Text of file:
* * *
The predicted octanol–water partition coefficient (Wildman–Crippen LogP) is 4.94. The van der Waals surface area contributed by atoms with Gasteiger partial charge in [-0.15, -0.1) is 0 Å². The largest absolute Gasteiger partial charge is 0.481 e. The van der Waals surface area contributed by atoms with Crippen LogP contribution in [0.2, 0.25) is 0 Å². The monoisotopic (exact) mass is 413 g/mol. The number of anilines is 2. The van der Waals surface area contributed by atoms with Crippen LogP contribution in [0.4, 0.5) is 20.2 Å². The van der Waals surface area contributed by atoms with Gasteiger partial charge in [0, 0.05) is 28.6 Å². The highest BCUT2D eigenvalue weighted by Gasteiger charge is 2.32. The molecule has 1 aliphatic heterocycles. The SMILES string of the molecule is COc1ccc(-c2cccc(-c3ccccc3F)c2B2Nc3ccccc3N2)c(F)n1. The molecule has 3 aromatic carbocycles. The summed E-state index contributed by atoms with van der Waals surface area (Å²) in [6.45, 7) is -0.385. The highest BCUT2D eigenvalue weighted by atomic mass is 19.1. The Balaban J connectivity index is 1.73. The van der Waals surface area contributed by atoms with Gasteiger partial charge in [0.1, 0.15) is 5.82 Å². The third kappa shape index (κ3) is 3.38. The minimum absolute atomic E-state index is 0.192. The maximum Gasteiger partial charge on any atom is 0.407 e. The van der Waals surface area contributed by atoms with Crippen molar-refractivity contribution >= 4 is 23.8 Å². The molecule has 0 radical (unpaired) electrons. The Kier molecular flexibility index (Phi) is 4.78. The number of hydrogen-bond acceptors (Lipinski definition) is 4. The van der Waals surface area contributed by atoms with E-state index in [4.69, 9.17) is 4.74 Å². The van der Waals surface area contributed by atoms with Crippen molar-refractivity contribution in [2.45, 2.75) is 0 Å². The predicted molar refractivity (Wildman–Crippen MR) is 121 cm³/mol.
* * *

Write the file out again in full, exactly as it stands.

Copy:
The predicted octanol–water partition coefficient (Wildman–Crippen LogP) is 4.94. The van der Waals surface area contributed by atoms with Gasteiger partial charge in [-0.15, -0.1) is 0 Å². The largest absolute Gasteiger partial charge is 0.481 e. The van der Waals surface area contributed by atoms with Crippen LogP contribution in [0.2, 0.25) is 0 Å². The monoisotopic (exact) mass is 413 g/mol. The number of anilines is 2. The van der Waals surface area contributed by atoms with Crippen LogP contribution in [0.4, 0.5) is 20.2 Å². The van der Waals surface area contributed by atoms with Gasteiger partial charge in [0, 0.05) is 28.6 Å². The highest BCUT2D eigenvalue weighted by Gasteiger charge is 2.32. The molecule has 1 aliphatic heterocycles. The SMILES string of the molecule is COc1ccc(-c2cccc(-c3ccccc3F)c2B2Nc3ccccc3N2)c(F)n1. The molecule has 3 aromatic carbocycles. The summed E-state index contributed by atoms with van der Waals surface area (Å²) in [6.45, 7) is -0.385. The highest BCUT2D eigenvalue weighted by atomic mass is 19.1. The Balaban J connectivity index is 1.73. The van der Waals surface area contributed by atoms with Gasteiger partial charge in [0.1, 0.15) is 5.82 Å². The third kappa shape index (κ3) is 3.38. The minimum absolute atomic E-state index is 0.192. The maximum Gasteiger partial charge on any atom is 0.407 e. The van der Waals surface area contributed by atoms with Crippen molar-refractivity contribution >= 4 is 23.8 Å². The molecule has 0 radical (unpaired) electrons. The Kier molecular flexibility index (Phi) is 4.78. The number of hydrogen-bond acceptors (Lipinski definition) is 4. The van der Waals surface area contributed by atoms with E-state index in [4.69, 9.17) is 4.74 Å². The van der Waals surface area contributed by atoms with Crippen molar-refractivity contribution in [2.45, 2.75) is 0 Å². The predicted molar refractivity (Wildman–Crippen MR) is 121 cm³/mol.